24. “And the Rockies are experiencing much higher than normal cover”

    We currently have a persistent ridge of high pressure that is pushing storms North over California. You can see it in action here:

    http://www.ssd.noaa.gov/goes/west/nepac/flash-wv.html

    The storms are being pushed up into British Columbia and then are drawn back down into Montana or head East across Canada. Most of the weather in the rest of the US is coming from a weaker Southern jet. This is an unusual pattern not generally associated with either La Nina or El Nino but that persistent high pressure has been sitting there for over a month blocking storms from the Sierra Nevada and pushing the jet far North of its usual track for this time of year.

  25. J Martin says:
    January 8, 2012 at 2:05 pm

    Time for the UK to invade a defenceless country perhaps, Australia looks like a good bet.

    You may find the Chinese got there first:

    http://www.abc.net.au/news/2011-08-15/china-looks-for-wa-agriculture-land/2840486

    http://www.theaustralian.com.au/news/nation/chinese-mine-giant-snaps-up-43-nsw-farms/story-e6frg6nf-1226082387428

    (Some-one mention the warm N America winter? And on another thread, in London?)

    Even though SE Australia experienced the coldest start to summer for 60 years the Chinese may prefer that to what they are getting:

    http://202.108.9.138/news.jsp?fileId=126867

    Cold cherries in Russia too?

    http://english.ruvr.ru/2011/12/24/62818109.html

  26. Possibly, the most amazing part of this whole argument, is how many people believe their politicians can control the weather.

  27. J Martin says: (January 8, 2012 at 2:05 pm) “… As the UK imports nearly half it’s food (40% in 2009) the consequences of such a drop could prove interesting.”

    Intuitively a country that already has in place the mechanism and means to import a substantial proportion of its food is better placed to weather (pun intended) climate disruption, as it already has a spread portfolio of sources.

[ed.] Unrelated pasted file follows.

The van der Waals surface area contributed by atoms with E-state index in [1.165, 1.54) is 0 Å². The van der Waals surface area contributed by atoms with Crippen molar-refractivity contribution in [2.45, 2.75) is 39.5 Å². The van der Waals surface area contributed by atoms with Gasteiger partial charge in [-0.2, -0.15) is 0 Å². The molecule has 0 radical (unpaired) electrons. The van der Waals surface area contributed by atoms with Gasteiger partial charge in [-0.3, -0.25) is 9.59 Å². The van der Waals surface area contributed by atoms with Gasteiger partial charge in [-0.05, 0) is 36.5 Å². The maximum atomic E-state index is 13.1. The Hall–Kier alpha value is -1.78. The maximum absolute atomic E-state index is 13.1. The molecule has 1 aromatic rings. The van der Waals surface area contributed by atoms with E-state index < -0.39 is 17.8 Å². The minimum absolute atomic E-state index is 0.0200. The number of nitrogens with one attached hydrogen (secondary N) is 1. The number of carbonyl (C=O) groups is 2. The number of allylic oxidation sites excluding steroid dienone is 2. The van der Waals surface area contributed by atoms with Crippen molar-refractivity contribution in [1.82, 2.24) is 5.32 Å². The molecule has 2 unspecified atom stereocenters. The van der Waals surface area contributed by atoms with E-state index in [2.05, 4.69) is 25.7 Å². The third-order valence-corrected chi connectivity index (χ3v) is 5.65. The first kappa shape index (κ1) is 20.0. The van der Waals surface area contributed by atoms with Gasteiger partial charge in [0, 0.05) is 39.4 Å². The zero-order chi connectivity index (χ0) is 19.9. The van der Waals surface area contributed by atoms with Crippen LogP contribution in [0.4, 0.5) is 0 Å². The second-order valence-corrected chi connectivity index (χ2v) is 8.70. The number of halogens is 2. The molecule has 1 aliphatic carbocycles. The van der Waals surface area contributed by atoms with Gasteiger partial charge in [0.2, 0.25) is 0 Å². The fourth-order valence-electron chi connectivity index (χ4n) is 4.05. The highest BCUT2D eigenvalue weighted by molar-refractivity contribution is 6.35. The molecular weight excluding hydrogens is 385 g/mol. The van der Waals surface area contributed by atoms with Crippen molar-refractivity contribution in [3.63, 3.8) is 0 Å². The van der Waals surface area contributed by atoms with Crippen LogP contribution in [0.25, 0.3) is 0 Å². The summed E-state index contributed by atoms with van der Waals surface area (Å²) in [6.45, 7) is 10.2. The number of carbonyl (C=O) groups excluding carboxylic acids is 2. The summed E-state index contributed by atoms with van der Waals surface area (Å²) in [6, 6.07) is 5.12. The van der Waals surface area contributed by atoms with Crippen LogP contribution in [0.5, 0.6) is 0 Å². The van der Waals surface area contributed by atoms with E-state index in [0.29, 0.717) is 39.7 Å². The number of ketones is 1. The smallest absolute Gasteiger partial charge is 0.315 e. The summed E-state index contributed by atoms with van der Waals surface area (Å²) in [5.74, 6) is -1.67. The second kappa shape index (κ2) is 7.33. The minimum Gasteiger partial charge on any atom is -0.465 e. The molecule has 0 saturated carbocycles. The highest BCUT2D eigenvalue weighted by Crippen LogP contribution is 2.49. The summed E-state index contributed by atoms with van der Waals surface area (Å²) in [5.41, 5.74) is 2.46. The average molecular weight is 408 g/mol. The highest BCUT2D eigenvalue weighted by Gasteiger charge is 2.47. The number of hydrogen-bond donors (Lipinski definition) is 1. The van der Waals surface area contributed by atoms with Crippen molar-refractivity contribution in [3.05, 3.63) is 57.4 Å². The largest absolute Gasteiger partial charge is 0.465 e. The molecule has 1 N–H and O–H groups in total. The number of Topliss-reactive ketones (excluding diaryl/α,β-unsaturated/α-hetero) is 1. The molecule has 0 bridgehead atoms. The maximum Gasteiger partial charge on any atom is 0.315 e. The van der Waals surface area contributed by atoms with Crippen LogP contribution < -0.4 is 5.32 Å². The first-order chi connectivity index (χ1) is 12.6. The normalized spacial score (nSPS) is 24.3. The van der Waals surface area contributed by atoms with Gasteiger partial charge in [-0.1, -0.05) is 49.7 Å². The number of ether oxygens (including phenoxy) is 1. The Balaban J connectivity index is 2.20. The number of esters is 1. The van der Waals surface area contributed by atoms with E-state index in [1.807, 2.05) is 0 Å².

As for the UK invading Australia – that is sooo last century.

  28. To King of Cool

    If you allow the Chinese to buy a significant proportion of your farms. What happens when Australia needs the food that those farms produce and declare that the food can no longer be exported to it Chinese owners in China.

    The result will be invasion by China to secure it’s property rights and food supply. Australia is going down a very dangerous path.

  29. “James Fosser says:
    January 8, 2012 at 2:31 pm

    J Martin says:
    January 8, 2012 at 2:05 pm Sir or Madam. You say time for the UK to invade a defenceless country such as Australia. You should advise the UK not to try that, as Australia is building up all of its forces (and poaching thousands of redundant sailors from the UK) whilst the UK is down now to a few small ships in its navy and is issuing redundancy notices to thousands of soldiers and members of its dwindling air force.”
    ==============================================================
    Indeed! Given a few more years the Royal Navy will consist of a few rowing boats on Canoe Lake in Portsmouth, the home of the Royal Navy. (but Nelson’s HMS Victory is undergoing a refit, so all is not lost)

  30. At the risk of turning into a sort of R Gates and taking over a thread without regard to the actual article, in this case by David Archibald;

    If we see a repeat of the Maunder minimum as suggested in the article, we know that the effects of that were global, though with the severest effects in the Northern hemisphere. A possible result is that countries which currently produce and export an excess may no longer be able to do so and the UK may find itself unable to source the same volume of food imports it currently does, whilst at the same time seeing a potentially serious reduction in local food production due to the 4 degree C drop in temperatures.

    Canada could see an end to all wheat production. The US should be OK since they just have to stop feeding corn to cars. The middle east will likely destabilise totally as they are too dependant on imports. Russian and Ukrainian grain surpluses have already been shown to be vulnerable just last year (?). Last time round the French struggled to feed their then population and had a little uprising. In the UK in the summer some of the population had a dry run at the uprising food riot thing when they went flat screen TV shopping without money.